[Graphics by Song Ji-yoon]
Despite setback in sales of China and Russia, Hyundai Motor Co. and Kia Corp. will likely keep up robust earnings streak in the second quarter on eased chip crisis and popularity of green fleet in western markets.
Kia during the conference call after releasing its first-quarter statement said chip situation started showing signs of improvement in mid-April, projecting supplies of car controller chips would be normalized in May and powertrain controller chips in the second half.
Hyundai Motor also had been sanguine about normalization of automotive chips within the year.
“At current rate, Kia’s monthly output will recover to the level of 270,000 units by the third quarter,” said Kim Gwi-yeon, an analyst at Daishin Securities.
Once finished car production gets back to normal, automobile sales can surge, given the delayed orders. The automotive industry estimates currently there are 15 million units of potential demand across the globe. Considering Hyundai Motor and Kia’s market share of 8 percent last year, they have potential demand for 1.2 million units.
Hyundai and Kia’s auto sales are estimated to rebound from May. Their combined sales in the United States fell 16.7 percent on year to 125,770 units last month, but the utilization rate in Korea and the U.S. went up in March.
“Hyundai and Kia’s combined sales are forecast to reach 730,000 units in the second quarter, gaining 6 percent from a quarter ago, as their quarterly sales have continued growth from 640,000 units in the further quarter of 2021 to 684,000 units in the first quarter of this year,” said Lim Eun-yeong, an analyst at Samsung Securities.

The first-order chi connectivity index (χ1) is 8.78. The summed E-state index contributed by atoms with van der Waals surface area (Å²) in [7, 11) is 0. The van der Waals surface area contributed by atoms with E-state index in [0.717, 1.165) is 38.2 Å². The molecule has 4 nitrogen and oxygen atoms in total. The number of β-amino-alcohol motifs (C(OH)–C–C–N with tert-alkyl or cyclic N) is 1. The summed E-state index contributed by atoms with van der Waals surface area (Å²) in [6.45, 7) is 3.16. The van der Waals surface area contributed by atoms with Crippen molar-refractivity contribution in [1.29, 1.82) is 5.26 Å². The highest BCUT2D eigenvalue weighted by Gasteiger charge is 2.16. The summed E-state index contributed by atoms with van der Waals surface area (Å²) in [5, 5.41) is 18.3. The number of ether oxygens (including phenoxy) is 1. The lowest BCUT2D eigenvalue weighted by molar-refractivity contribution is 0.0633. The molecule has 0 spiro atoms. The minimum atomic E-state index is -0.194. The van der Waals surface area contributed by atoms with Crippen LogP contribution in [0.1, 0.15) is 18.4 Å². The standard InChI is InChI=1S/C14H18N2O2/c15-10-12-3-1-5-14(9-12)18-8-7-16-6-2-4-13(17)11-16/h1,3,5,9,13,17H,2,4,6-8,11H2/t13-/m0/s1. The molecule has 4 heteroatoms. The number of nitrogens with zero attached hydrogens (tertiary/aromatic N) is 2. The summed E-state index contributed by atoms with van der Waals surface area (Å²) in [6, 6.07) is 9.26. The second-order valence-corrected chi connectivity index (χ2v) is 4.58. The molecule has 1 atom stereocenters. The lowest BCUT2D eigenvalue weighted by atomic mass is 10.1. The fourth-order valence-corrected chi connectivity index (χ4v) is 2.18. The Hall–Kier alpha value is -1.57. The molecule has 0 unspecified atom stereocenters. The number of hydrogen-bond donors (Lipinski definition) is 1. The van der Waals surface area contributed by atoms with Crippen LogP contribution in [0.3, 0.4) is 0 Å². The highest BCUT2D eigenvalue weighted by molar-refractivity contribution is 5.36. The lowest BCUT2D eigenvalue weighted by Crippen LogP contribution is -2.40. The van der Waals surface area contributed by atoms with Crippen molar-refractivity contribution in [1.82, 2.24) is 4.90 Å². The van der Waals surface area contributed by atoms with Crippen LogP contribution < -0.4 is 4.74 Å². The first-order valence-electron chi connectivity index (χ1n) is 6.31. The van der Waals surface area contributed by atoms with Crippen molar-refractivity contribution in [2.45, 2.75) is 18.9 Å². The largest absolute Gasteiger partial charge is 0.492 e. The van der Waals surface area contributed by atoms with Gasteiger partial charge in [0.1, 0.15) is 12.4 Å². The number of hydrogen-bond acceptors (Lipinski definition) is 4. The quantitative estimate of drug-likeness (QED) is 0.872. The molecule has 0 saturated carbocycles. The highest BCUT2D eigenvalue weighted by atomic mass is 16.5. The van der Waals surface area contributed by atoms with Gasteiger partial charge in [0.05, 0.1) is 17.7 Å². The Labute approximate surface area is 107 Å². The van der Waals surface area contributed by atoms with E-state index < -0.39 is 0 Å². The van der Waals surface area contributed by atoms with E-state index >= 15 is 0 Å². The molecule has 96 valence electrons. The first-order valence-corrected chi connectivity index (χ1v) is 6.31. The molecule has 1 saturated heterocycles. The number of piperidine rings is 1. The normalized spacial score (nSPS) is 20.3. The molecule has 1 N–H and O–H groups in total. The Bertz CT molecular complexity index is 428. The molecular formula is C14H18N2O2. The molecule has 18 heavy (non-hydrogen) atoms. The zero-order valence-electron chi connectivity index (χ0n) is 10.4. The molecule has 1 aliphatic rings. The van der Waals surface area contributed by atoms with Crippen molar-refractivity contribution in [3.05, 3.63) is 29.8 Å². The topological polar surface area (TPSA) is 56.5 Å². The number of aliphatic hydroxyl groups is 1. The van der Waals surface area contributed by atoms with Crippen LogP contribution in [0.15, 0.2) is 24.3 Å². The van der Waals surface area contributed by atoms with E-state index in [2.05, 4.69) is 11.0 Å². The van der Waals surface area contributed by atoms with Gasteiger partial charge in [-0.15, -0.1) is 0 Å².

Average selling price (ASP) also is rising with new car price hike and decreased sales incentives. Hyundai Motor and Kia have recently joined their global peers in raising price tags to reflect the chain price surge in raw materials. The ratio of expensive SUVs and luxury vehicles to total sales also has increased.
The average sales incentive offered on Kia vehicles in the U.S. was lowered by 53 percent on year in the first quarter, pushing up the carmakers ASP by 12 percent to 29 million won ($23,014). Kia’s annual ASP for this year is expected to increase by more than 9 percent from the previous year.
Securities firms now are releasing positive earnings outlook for Korean finished carmakers. Morgan Stanley recently revised up its stock price target for Hyundai Motor to 270,000 won from 260,000 won, and Kia’s to 85,000 won from 80,000 won. Meritz Securities also adjusted its stock price target for Hyundai Motor to 260,000 won from earlier 220,000 won, and Mirae Asset Securities target for Kia’s to 120,000 won from 110,000 won.
Last month, offshore investors net purchased 106.2 billion won worth Hyundai Motor shares and 259.7 billion won worth Kia shares.
Hyundai Motor shares closed 0.27 percent higher at 184,000 won in Seoul trading on Wednesday, while Kia finished unchanged at 83,500 won.
By Kim Je-gwan and Lee Ha-yeon
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